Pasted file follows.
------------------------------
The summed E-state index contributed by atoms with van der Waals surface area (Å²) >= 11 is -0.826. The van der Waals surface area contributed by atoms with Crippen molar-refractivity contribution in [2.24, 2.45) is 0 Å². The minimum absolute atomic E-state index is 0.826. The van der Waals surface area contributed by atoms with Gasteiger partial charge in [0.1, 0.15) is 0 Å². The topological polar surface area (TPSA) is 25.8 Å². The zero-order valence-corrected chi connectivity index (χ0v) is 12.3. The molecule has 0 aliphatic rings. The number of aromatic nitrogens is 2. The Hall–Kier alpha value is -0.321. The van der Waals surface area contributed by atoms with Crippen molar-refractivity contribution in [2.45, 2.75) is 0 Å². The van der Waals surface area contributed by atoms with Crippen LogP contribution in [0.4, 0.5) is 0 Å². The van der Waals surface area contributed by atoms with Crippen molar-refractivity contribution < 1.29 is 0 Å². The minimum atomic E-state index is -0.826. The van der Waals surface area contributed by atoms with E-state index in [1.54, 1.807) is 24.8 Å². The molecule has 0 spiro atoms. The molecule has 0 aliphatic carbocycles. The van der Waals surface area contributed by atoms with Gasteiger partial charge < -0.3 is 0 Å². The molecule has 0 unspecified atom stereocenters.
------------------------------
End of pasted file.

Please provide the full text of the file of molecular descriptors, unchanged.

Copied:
The summed E-state index contributed by atoms with van der Waals surface area (Å²) >= 11 is -0.826. The van der Waals surface area contributed by atoms with Crippen molar-refractivity contribution in [2.24, 2.45) is 0 Å². The minimum absolute atomic E-state index is 0.826. The van der Waals surface area contributed by atoms with Gasteiger partial charge in [0.1, 0.15) is 0 Å². The topological polar surface area (TPSA) is 25.8 Å². The zero-order valence-corrected chi connectivity index (χ0v) is 12.3. The molecule has 0 aliphatic rings. The number of aromatic nitrogens is 2. The Hall–Kier alpha value is -0.321. The van der Waals surface area contributed by atoms with Crippen molar-refractivity contribution in [2.45, 2.75) is 0 Å². The van der Waals surface area contributed by atoms with Crippen LogP contribution in [0.4, 0.5) is 0 Å². The van der Waals surface area contributed by atoms with Crippen molar-refractivity contribution < 1.29 is 0 Å². The minimum atomic E-state index is -0.826. The van der Waals surface area contributed by atoms with E-state index in [1.54, 1.807) is 24.8 Å². The molecule has 0 spiro atoms. The molecule has 0 aliphatic carbocycles. The van der Waals surface area contributed by atoms with Gasteiger partial charge < -0.3 is 0 Å². The molecule has 0 unspecified atom stereocenters.